(2002)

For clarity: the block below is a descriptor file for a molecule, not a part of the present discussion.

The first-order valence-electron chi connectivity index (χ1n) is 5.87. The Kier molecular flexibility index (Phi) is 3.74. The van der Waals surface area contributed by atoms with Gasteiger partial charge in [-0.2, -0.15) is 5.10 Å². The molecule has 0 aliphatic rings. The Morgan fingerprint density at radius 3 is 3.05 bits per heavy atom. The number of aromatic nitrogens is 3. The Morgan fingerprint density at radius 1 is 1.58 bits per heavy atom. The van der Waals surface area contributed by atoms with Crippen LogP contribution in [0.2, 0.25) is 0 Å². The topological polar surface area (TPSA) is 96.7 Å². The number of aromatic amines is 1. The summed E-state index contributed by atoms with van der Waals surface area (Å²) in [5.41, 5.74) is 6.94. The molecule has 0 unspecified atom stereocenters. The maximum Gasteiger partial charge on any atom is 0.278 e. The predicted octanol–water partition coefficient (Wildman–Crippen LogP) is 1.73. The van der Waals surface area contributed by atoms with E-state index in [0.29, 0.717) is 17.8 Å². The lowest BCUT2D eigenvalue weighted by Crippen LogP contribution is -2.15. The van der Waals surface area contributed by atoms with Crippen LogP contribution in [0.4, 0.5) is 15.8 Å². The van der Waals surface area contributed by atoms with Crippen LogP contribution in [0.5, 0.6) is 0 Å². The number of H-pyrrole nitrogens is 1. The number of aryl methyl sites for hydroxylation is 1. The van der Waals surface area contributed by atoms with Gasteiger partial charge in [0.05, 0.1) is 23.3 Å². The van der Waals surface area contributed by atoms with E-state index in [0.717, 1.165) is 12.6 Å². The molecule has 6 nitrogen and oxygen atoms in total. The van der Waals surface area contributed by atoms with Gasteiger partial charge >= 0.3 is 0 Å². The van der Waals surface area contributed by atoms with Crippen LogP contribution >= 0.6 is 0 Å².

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Constructivist theories of psychology examine the ways in which people create meaningful understandings of the world and use these understandings to guide themselves through life. With their emphasis on the psychological process of human meaning making, constructivist approaches are garnering a great deal of attention within psychology. This volume marks an effort by prominent constructivist scholars both to overview varieties of constructivism and to examine the implications of constructivism for psychological research, theory, and practice. Among the constructivist approaches compared, contrasted, and integrated throughout the book's fifteen chapters are personal construct psychology, radical constructivism, and social constructionism. Specific topics include sexual abuse, abnormal behavior, psychotherapy, human science research, and applied psychology. The contributions contained herein highlight current thinking and new directions on the burgeoning constructivist landscape.